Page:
Tuesday, March 8, 2016

International Women's Day '16

by Lauren Carney
Today is International Women's Day. The history of the day goes back to 1909. International Women's Day included women from all over the world, as a day to recognize the social, cultural, political and economic accomplishments of women while simultaneously calling for women's full equality and rights.

To me, the original inclusion of so many women in this day means that today is also a day for intersectionality. Because this is a blog about fatness, I feel it's appropriate to talk about women's rights and accomplishments in reference to fat acceptance. The fat acceptance movement is as old as 1967 (likely older). For decades fat acceptance groups were separated and relied on word of mouth to spread information. Today, we have the all powerful internet and fat acceptance ideas have spread all over the world and there are blossoming and well established communities all over. Books on the subject are easily accessible and, with third wave fat acceptance, we see the inclusion of intersectional issues. I think these are huge accomplishments.

I'm speaking from a place of both marginalization and privilege because we all exist somewhere on a spectrum. That being said, I'm going to talk about a commonly discussed issue within the fat acceptance movement: how female read people have less privilege than male read people when it comes to the issue of being fat. Because today is also a call to action for women's rights, I want to remind people that women's rights should include all women, including fat women who are often stripped of their femininity, their sexual being, and their humanity (note: I'm not saying that this only happens to fat women. Again, fat and woman is just one intersection of many, but it's the one I know.)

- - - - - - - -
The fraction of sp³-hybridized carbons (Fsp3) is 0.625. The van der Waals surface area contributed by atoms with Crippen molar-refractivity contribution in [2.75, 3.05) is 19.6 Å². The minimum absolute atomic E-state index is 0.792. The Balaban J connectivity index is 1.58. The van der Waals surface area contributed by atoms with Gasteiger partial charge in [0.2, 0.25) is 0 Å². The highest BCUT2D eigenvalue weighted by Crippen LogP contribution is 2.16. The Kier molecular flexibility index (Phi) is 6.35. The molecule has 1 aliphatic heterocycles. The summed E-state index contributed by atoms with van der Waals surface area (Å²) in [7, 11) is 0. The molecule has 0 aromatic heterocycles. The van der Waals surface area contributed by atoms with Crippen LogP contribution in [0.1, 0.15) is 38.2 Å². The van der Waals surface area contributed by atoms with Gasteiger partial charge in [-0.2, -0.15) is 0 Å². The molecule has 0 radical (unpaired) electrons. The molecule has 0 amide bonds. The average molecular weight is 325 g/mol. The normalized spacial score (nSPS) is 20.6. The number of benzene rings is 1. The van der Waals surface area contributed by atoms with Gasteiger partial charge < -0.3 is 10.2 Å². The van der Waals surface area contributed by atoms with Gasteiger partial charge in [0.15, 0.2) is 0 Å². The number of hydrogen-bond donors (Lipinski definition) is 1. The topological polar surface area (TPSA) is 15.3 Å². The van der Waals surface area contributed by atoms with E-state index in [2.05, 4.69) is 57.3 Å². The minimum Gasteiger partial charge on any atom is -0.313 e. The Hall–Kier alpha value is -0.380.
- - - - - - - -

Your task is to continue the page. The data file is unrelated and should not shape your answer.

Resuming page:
Fat women hold less privilege that fat men. This isn't to say that fat men don't face fat discrimination because they absolutely do, especially deathfats (because, yes, thin privilege exists on a spectrum too). Fat women are simultaneously oversexualized (read fetishized) by many people and desexualized by many people. The average girl starts her first diet at 8 years old, and fat women are at the biggest risk of eating disorders. It's harder to shop for affordable and fashionable clothing, and we're denied jobs, raises, and promotions more often than fat men. We're even more likely to be found guilty in court cases. Fat women face greater obstacles to access to birth control including abortion and are often forced to attempt weight loss while pregnant (studies show that dieting pregnant mothers lead to fatter babies).

Fat people are oppressed, but fat women face (at least) two forms of oppression that intersect and we absolutely  need fat men to stand up and acknowledge this fact. Women's rights and fat rights are inexorably linked. In fact, I didn't even become educated about feminism until I found fat acceptance. I couldn't help but read feminist theories and ideas when reading about fat acceptance issues.